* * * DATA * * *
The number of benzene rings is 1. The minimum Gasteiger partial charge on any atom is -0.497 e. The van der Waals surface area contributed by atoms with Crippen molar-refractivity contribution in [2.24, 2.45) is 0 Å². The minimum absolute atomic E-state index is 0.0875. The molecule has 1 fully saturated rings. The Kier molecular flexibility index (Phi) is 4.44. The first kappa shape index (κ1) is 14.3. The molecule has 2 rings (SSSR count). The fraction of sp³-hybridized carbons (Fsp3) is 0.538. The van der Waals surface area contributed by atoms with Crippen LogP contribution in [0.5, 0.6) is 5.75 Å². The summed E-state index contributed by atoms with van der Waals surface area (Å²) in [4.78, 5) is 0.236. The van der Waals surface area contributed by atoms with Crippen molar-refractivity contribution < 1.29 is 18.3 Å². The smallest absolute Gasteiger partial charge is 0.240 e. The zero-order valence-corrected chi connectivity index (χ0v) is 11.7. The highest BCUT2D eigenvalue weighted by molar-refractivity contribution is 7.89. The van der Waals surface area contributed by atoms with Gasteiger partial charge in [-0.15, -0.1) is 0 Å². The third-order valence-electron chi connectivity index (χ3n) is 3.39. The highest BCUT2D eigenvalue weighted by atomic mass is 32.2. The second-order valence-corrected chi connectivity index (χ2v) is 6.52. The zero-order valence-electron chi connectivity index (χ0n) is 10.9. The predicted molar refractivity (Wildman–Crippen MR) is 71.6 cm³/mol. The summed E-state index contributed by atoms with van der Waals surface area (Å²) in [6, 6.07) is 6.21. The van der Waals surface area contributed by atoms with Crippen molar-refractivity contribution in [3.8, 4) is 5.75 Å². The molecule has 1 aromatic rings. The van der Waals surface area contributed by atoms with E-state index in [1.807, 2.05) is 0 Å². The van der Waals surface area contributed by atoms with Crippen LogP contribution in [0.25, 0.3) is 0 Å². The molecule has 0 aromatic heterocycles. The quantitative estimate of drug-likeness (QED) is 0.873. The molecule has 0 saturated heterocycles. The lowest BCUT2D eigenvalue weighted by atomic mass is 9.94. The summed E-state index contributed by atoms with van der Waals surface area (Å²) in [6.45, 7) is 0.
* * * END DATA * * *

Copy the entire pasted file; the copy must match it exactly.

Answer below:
The number of benzene rings is 1. The minimum Gasteiger partial charge on any atom is -0.497 e. The van der Waals surface area contributed by atoms with Crippen molar-refractivity contribution in [2.24, 2.45) is 0 Å². The minimum absolute atomic E-state index is 0.0875. The molecule has 1 fully saturated rings. The Kier molecular flexibility index (Phi) is 4.44. The first kappa shape index (κ1) is 14.3. The molecule has 2 rings (SSSR count). The fraction of sp³-hybridized carbons (Fsp3) is 0.538. The van der Waals surface area contributed by atoms with Crippen LogP contribution in [0.5, 0.6) is 5.75 Å². The summed E-state index contributed by atoms with van der Waals surface area (Å²) in [4.78, 5) is 0.236. The van der Waals surface area contributed by atoms with Crippen molar-refractivity contribution < 1.29 is 18.3 Å². The smallest absolute Gasteiger partial charge is 0.240 e. The zero-order valence-corrected chi connectivity index (χ0v) is 11.7. The highest BCUT2D eigenvalue weighted by molar-refractivity contribution is 7.89. The van der Waals surface area contributed by atoms with Gasteiger partial charge in [-0.15, -0.1) is 0 Å². The third-order valence-electron chi connectivity index (χ3n) is 3.39. The highest BCUT2D eigenvalue weighted by atomic mass is 32.2. The second-order valence-corrected chi connectivity index (χ2v) is 6.52. The zero-order valence-electron chi connectivity index (χ0n) is 10.9. The predicted molar refractivity (Wildman–Crippen MR) is 71.6 cm³/mol. The summed E-state index contributed by atoms with van der Waals surface area (Å²) in [6, 6.07) is 6.21. The van der Waals surface area contributed by atoms with Crippen molar-refractivity contribution in [3.8, 4) is 5.75 Å². The molecule has 1 aromatic rings. The van der Waals surface area contributed by atoms with E-state index in [1.807, 2.05) is 0 Å². The van der Waals surface area contributed by atoms with Crippen LogP contribution in [0.25, 0.3) is 0 Å². The molecule has 0 aromatic heterocycles. The quantitative estimate of drug-likeness (QED) is 0.873. The molecule has 0 saturated heterocycles. The lowest BCUT2D eigenvalue weighted by atomic mass is 9.94. The summed E-state index contributed by atoms with van der Waals surface area (Å²) in [6.45, 7) is 0.